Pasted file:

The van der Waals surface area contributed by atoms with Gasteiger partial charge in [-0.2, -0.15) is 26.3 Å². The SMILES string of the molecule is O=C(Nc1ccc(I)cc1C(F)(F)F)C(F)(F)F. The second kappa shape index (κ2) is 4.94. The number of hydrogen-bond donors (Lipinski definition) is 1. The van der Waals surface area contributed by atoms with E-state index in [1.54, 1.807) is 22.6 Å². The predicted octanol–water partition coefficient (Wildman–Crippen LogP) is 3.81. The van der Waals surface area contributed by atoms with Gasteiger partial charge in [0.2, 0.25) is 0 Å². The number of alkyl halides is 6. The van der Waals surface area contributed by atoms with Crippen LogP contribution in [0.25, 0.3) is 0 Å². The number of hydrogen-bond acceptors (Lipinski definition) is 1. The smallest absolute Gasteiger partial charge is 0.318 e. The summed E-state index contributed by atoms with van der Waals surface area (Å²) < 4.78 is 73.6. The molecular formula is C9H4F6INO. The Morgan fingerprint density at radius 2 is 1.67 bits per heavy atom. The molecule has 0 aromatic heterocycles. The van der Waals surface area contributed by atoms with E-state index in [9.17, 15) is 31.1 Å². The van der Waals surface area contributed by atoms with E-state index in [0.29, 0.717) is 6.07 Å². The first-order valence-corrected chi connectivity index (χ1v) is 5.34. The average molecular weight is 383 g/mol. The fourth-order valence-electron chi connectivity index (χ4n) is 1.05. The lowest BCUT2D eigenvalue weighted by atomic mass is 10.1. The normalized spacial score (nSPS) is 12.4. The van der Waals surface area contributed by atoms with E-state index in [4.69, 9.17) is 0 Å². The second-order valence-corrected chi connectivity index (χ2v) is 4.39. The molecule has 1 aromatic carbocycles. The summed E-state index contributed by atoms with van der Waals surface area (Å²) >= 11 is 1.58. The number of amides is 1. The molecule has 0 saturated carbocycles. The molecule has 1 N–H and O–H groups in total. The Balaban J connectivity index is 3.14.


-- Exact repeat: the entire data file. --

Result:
The van der Waals surface area contributed by atoms with Gasteiger partial charge in [-0.2, -0.15) is 26.3 Å². The SMILES string of the molecule is O=C(Nc1ccc(I)cc1C(F)(F)F)C(F)(F)F. The second kappa shape index (κ2) is 4.94. The number of hydrogen-bond donors (Lipinski definition) is 1. The van der Waals surface area contributed by atoms with E-state index in [1.54, 1.807) is 22.6 Å². The predicted octanol–water partition coefficient (Wildman–Crippen LogP) is 3.81. The van der Waals surface area contributed by atoms with Gasteiger partial charge in [0.2, 0.25) is 0 Å². The number of alkyl halides is 6. The van der Waals surface area contributed by atoms with Crippen LogP contribution in [0.25, 0.3) is 0 Å². The number of hydrogen-bond acceptors (Lipinski definition) is 1. The smallest absolute Gasteiger partial charge is 0.318 e. The summed E-state index contributed by atoms with van der Waals surface area (Å²) < 4.78 is 73.6. The molecular formula is C9H4F6INO. The Morgan fingerprint density at radius 2 is 1.67 bits per heavy atom. The molecule has 0 aromatic heterocycles. The van der Waals surface area contributed by atoms with E-state index in [9.17, 15) is 31.1 Å². The van der Waals surface area contributed by atoms with E-state index in [0.29, 0.717) is 6.07 Å². The first-order valence-corrected chi connectivity index (χ1v) is 5.34. The average molecular weight is 383 g/mol. The fourth-order valence-electron chi connectivity index (χ4n) is 1.05. The lowest BCUT2D eigenvalue weighted by atomic mass is 10.1. The normalized spacial score (nSPS) is 12.4. The van der Waals surface area contributed by atoms with E-state index in [4.69, 9.17) is 0 Å². The second-order valence-corrected chi connectivity index (χ2v) is 4.39. The molecule has 1 aromatic carbocycles. The summed E-state index contributed by atoms with van der Waals surface area (Å²) >= 11 is 1.58. The number of amides is 1. The molecule has 0 saturated carbocycles. The molecule has 1 N–H and O–H groups in total. The Balaban J connectivity index is 3.14.